"If they were riding eight straight hours, it would be a problem," he said. "But they aren't."
Empty holster: San Francisco Police Chief Heather Fong found herself on the media whoopee cushion the other day after a disgruntled officer leaked news that the top cop had gone years without taking target practice down at the range - something that's required of her own troops.
But for all the potential embarrassment to the chief, Fong may not be required to practice her hot shots after all.
"State law may exempt the police chief from qualifying," Police Commission President Theresa Sparks told us Friday, just days after she suggested the chief might face some kind of discipline for violating department training rules.
Sparks said she's still waiting for a confirmation from legal experts on whether the state law pre-empts the department's general orders requiring all cops who carry guns to qualify at the range. The Police Commission hopes to sort it all out at closed-door session Wednesday.
Officer Andrew Cohen, who leaked the chief's slip, may be in hot water himself.
Cohen - who was banished to the records room after producing a series of satiric police videos back in 2005 - could find himself facing charges for outing Fong.
"These are confidential personnel records, and I think its clear Officer Cohen leaked this information," Sparks said.
She has asked for an investigation into how Cohen got the info on the chief in the first place. The commission boss is also curious as to how many other department officials have failed to take target practice, as well as how many rank-and-file cops have been disciplined for violating the training regulations.
For the record, Cohen tells us any leaking he did is a legally "protected act of whistle-blowing."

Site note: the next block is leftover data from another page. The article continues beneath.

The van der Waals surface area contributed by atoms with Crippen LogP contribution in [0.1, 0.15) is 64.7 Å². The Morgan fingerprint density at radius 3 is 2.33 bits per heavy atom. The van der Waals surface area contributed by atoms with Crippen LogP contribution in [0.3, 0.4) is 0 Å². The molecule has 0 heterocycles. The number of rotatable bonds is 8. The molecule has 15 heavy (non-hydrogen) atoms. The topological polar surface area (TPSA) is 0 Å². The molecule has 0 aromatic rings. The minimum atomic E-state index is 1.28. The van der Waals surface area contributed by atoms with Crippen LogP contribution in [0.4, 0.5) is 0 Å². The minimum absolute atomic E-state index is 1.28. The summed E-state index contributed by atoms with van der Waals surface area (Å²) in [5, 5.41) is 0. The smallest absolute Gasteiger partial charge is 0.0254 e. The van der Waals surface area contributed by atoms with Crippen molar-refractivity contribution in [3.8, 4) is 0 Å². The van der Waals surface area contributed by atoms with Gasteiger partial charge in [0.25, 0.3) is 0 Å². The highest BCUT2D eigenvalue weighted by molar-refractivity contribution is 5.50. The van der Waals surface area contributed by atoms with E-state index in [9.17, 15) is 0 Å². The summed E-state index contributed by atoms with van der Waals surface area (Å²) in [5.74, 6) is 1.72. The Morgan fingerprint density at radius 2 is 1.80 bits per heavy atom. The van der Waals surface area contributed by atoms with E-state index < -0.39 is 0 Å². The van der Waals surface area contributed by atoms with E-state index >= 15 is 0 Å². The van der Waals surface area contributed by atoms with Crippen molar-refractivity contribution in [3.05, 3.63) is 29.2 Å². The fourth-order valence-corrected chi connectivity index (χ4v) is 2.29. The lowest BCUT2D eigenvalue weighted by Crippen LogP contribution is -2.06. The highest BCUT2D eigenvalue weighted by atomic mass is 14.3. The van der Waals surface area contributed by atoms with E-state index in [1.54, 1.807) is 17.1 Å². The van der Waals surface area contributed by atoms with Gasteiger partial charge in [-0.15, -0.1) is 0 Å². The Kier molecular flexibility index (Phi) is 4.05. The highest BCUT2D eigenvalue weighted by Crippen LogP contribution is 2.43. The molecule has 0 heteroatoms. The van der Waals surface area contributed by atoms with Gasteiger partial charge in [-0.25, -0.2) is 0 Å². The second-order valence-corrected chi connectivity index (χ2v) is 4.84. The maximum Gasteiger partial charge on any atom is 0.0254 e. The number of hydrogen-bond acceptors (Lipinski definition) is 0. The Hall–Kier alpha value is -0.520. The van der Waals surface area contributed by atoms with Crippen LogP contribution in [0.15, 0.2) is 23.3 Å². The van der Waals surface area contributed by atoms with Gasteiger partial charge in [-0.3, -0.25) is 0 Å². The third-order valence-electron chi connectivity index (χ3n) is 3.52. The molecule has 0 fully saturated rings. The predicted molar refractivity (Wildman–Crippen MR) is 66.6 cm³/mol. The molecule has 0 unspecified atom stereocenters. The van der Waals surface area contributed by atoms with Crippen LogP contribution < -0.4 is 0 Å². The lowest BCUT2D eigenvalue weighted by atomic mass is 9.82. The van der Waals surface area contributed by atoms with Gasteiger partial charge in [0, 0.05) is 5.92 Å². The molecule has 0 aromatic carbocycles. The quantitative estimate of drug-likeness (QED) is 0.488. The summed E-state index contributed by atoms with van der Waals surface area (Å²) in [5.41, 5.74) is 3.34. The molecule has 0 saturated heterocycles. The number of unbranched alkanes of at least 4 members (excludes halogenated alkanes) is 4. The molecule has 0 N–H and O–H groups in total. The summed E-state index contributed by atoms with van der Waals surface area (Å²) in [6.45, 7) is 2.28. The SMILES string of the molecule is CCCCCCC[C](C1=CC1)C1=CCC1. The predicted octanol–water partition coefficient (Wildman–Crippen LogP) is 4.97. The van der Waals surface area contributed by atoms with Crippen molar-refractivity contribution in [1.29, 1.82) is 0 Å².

Family matters: Castro Valley attorney Dennis Hayashi is headed into a runoff for the Alameda County Superior Court bench with a pledge to be "impartial and independent of the Legislature" if elected.
Nice pitch, but it should be noted that Hayashi got $50,000 in contributions from a state legislator - both for the recent primary race and to help retire campaign debts from an earlier run for the AC Transit board.
And his Sacramento angel wasn't just any legislator - it was his wife, Assemblywoman Mary Hayashi.
Records show the Castro Valley Democrat chipped in more than $30,000 from her campaign accounts - money raised from drug companies, health care providers, banks and other major interests - to bolster her husband's judicial bid.
According to the state Fair Political Practices Commission, there's no prohibition on a state officeholder contributing to someone else's campaign - even if that someone happens to be a spouse.
As for wannabe judge Hayashi's pledge to be independent of Sacramento political interests, he insists that relying on his wife's contributors isn't an issue.
"As a member of the state Legislature, she raises money from all kinds of sources," Dennis Hayashi said. "That doesn't have anything to do with ruling from the bench."
Critics might argue that Hayashi's wife is helping him buy a job, but he says, "We definitely don't see it that way."